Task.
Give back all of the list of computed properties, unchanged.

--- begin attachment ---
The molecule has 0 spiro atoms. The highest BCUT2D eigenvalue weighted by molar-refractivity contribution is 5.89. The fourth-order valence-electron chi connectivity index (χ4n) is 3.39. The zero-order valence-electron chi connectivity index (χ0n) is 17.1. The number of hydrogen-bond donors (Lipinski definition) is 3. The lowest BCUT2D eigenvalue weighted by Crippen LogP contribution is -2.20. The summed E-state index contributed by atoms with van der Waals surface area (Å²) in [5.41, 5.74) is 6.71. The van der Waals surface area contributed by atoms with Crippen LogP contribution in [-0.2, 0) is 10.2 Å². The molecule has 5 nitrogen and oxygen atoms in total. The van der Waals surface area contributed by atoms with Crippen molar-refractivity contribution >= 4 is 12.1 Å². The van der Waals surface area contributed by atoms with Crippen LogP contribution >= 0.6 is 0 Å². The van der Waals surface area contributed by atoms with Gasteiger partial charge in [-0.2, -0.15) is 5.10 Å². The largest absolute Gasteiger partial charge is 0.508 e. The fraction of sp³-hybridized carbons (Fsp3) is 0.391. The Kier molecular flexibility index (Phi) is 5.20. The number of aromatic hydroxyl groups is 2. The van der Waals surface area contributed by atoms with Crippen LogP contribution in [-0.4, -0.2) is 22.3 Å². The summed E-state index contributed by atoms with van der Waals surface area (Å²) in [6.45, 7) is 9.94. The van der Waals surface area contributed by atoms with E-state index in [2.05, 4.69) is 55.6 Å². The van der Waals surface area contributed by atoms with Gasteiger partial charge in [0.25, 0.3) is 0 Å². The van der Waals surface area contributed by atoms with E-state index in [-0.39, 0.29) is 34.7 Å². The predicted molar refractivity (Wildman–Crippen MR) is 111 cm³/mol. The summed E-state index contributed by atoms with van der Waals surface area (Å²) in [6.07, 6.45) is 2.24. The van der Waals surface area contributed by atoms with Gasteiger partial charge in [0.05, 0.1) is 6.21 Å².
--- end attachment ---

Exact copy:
The molecule has 0 spiro atoms. The highest BCUT2D eigenvalue weighted by molar-refractivity contribution is 5.89. The fourth-order valence-electron chi connectivity index (χ4n) is 3.39. The zero-order valence-electron chi connectivity index (χ0n) is 17.1. The number of hydrogen-bond donors (Lipinski definition) is 3. The lowest BCUT2D eigenvalue weighted by Crippen LogP contribution is -2.20. The summed E-state index contributed by atoms with van der Waals surface area (Å²) in [5.41, 5.74) is 6.71. The van der Waals surface area contributed by atoms with Crippen LogP contribution in [-0.2, 0) is 10.2 Å². The molecule has 5 nitrogen and oxygen atoms in total. The van der Waals surface area contributed by atoms with Crippen molar-refractivity contribution >= 4 is 12.1 Å². The van der Waals surface area contributed by atoms with Crippen LogP contribution >= 0.6 is 0 Å². The van der Waals surface area contributed by atoms with Gasteiger partial charge in [-0.2, -0.15) is 5.10 Å². The largest absolute Gasteiger partial charge is 0.508 e. The fraction of sp³-hybridized carbons (Fsp3) is 0.391. The Kier molecular flexibility index (Phi) is 5.20. The number of aromatic hydroxyl groups is 2. The van der Waals surface area contributed by atoms with Crippen LogP contribution in [-0.4, -0.2) is 22.3 Å². The summed E-state index contributed by atoms with van der Waals surface area (Å²) in [6.45, 7) is 9.94. The van der Waals surface area contributed by atoms with E-state index in [2.05, 4.69) is 55.6 Å². The van der Waals surface area contributed by atoms with Gasteiger partial charge in [0.25, 0.3) is 0 Å². The van der Waals surface area contributed by atoms with E-state index in [-0.39, 0.29) is 34.7 Å². The predicted molar refractivity (Wildman–Crippen MR) is 111 cm³/mol. The summed E-state index contributed by atoms with van der Waals surface area (Å²) in [6.07, 6.45) is 2.24. The van der Waals surface area contributed by atoms with Gasteiger partial charge in [0.05, 0.1) is 6.21 Å².